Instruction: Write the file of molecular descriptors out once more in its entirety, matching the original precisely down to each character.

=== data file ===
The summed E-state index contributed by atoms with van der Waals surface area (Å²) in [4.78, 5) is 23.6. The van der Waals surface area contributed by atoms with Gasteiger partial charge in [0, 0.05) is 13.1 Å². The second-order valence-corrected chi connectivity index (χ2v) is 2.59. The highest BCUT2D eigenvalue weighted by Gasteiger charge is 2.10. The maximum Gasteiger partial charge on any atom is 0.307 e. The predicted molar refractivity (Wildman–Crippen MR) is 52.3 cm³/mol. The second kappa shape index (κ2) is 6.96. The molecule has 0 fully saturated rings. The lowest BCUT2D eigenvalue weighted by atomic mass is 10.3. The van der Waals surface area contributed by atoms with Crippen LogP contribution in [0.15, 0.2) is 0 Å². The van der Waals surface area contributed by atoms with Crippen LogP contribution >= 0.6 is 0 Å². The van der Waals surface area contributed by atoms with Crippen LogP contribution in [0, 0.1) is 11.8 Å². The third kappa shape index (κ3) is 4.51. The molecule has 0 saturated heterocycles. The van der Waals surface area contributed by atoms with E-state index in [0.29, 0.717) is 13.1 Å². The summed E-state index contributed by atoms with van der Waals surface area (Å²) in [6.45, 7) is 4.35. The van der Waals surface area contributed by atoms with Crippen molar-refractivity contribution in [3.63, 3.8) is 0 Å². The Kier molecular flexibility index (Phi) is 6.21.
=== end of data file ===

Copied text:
The summed E-state index contributed by atoms with van der Waals surface area (Å²) in [4.78, 5) is 23.6. The van der Waals surface area contributed by atoms with Gasteiger partial charge in [0, 0.05) is 13.1 Å². The second-order valence-corrected chi connectivity index (χ2v) is 2.59. The highest BCUT2D eigenvalue weighted by Gasteiger charge is 2.10. The maximum Gasteiger partial charge on any atom is 0.307 e. The predicted molar refractivity (Wildman–Crippen MR) is 52.3 cm³/mol. The second kappa shape index (κ2) is 6.96. The molecule has 0 fully saturated rings. The lowest BCUT2D eigenvalue weighted by atomic mass is 10.3. The van der Waals surface area contributed by atoms with Crippen LogP contribution in [0.15, 0.2) is 0 Å². The van der Waals surface area contributed by atoms with Crippen LogP contribution >= 0.6 is 0 Å². The van der Waals surface area contributed by atoms with Crippen LogP contribution in [0, 0.1) is 11.8 Å². The third kappa shape index (κ3) is 4.51. The molecule has 0 saturated heterocycles. The van der Waals surface area contributed by atoms with E-state index in [0.29, 0.717) is 13.1 Å². The summed E-state index contributed by atoms with van der Waals surface area (Å²) in [6.45, 7) is 4.35. The van der Waals surface area contributed by atoms with Crippen molar-refractivity contribution in [3.63, 3.8) is 0 Å². The Kier molecular flexibility index (Phi) is 6.21.